The glorious history of how Middle-earth would change—and become the world readers recognize in The Lord of the Rings
As friends and fellow members of the literary circle known as The Inklings, J. R. R. Tolkien and C. S. Lewis embarked on a challenge. Lewis was to write on “space-travel” and Tolkien on “time-travel.” Lewis’s novel Out of the Silent Planet became the first book of a science fiction trilogy. Tolkien’s unfinished story “The Lost Road” chronicles the original destruction of Númenor, a pivotal event of the Second Age of Middle-earth.
In this intriguing volume, Christopher Tolkien traces the vivid history of Middle-earth, bringing the land—its topography and ever-clashing forces—to the state readers recognize from The Lord of the Rings. Entertaining and informative, The Lost Road and Other Writings shares fresh insights into the evolution of one of the world’s most enduring fantasies.
Poems and prose, maps and chronologies, detours and diversions along the road to Middle-earth . . . Christopher Tolkien has gathered archival materials that his late father, J. R. R. Tolkien, used to create the world and the history behind his classic stories.
This fourth volume of The History of Middle-earth presents early versions of those first tales, from the creation myth to the fall of Morgoth. Writings include a chronology of the events in Beleriand, the first Silmarillion map, and the only known description of the physical nature of Middle-earth’s universe. Detailed annotations highlight changes ranging from the spelling of Elvish names to pivotal emendations whose effects reach even to the war of the ring. The Shaping of Middle-earth presents a solid framework by which to trace the development of the early lore of Middle-earth. It is a truly indispensable reference work for those familiar with the history of that endlessly beloved land–and fascinating reading for those just entering that world.
“The power of Tolkien’s central characters—tragic, cursed Túrin; the lovers Beren and Lúthien—shines through.”—Library Journal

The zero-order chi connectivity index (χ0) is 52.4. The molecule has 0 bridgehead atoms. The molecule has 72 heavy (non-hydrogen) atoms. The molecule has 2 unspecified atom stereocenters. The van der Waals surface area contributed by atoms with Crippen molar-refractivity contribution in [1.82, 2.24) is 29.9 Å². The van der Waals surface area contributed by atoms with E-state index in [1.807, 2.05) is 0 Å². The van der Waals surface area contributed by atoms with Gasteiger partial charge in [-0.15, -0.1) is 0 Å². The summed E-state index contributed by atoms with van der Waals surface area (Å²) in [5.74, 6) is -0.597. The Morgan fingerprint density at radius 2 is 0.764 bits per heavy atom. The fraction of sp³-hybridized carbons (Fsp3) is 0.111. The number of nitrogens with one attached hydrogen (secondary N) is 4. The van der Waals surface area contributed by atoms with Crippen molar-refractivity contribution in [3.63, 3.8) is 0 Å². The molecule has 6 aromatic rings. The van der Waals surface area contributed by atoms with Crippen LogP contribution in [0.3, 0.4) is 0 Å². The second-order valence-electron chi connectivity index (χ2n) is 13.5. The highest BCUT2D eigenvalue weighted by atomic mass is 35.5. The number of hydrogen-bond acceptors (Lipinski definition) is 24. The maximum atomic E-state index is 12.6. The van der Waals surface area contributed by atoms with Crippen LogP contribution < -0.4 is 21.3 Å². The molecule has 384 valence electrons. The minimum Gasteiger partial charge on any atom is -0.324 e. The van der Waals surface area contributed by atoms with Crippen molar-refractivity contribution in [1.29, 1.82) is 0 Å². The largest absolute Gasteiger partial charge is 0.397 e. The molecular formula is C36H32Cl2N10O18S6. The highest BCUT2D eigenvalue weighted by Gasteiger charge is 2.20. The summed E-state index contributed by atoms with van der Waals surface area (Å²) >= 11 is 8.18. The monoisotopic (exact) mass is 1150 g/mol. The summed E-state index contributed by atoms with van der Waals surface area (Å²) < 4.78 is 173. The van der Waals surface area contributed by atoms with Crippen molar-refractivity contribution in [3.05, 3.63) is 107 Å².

Enter these pages and learn of the hero of The Lay of Leithian—and hear of the early years of Túrin the Tall, as he journeys through darkness on his search to find his father. Read of his rescue by Beleg the Brave, and of the dark destiny that haunts their friendship, in The Lay of the Children of Hurin.
With critical analysis from C. S. Lewis, The Lays of Beleriand is a bounty of lore forold and new friends of Middle-earth.
“Tolkien devotees will no doubt rejoice. . . . Christopher Tolkien shows himself to be his father’s son, delving into the question of Elvish genealogies. . . . He gives the reader histories of each character’s name as it evolved in the course of Tolkien’s revisions.”—The New York Times Book Review
This fascinating second part of The Book of Lost Tales features the tales of Beren and Lúthien, Túrin and the Dragon, and the only full narratives of the Necklace of the Dwarves and the Fall of Gondolin. Essential reading for Middle-earth aficionados, each tale is followed by commentary from editor Christopher Tolkien. Also included is extensive information on the names and vocabulary in the earliest Elvish languages.
“The Tales will be appreciated by those who have read The Silmarillion and wish to examine how Tolkien improved his story and style from their original form, and how eventually The Lord of the Rings came to stand independently with only a few hints from the early mythology.”—British Book News
The extraordinary history of Middle-earth, edited by Christopher Tolkien
The Book of Lost Tales stands at the beginning of the entire conception of Middle-earth and Valinor. Embedded in English legend and English association, they were set in the narrative frame of a great westward voyage over the Ocean by a mariner named Eriol (or Ælfwine) to Tol Eressëa, the Lonely Isle, where Elves dwelt; from them he learned their true history, the Lost Tales of Elfinesse. In the Tales are found the earliest accounts and original ideas of Gods and Elves; Dwarves and Orcs; the Silmarils and the Two Trees of Valinor; Nargothrond and Gondolin; and the geography and cosmology of the invented world.
Praise for Book of Lost Tales 1
“In these tales we have the scholar joyously gamboling in the thickets of his imagination. . . . A commentary and notes greatly enrich the quest.”—The Daily Telegraph
“Affords us an almost over-the-shoulder view into the evolving creative process and genius of J.R.R. Tolkien in a new, exciting aspect . . .The superb, sensitive, and extremely helpful commentary and editing done by Christopher Tolkien make all of this possible.”—Mythlore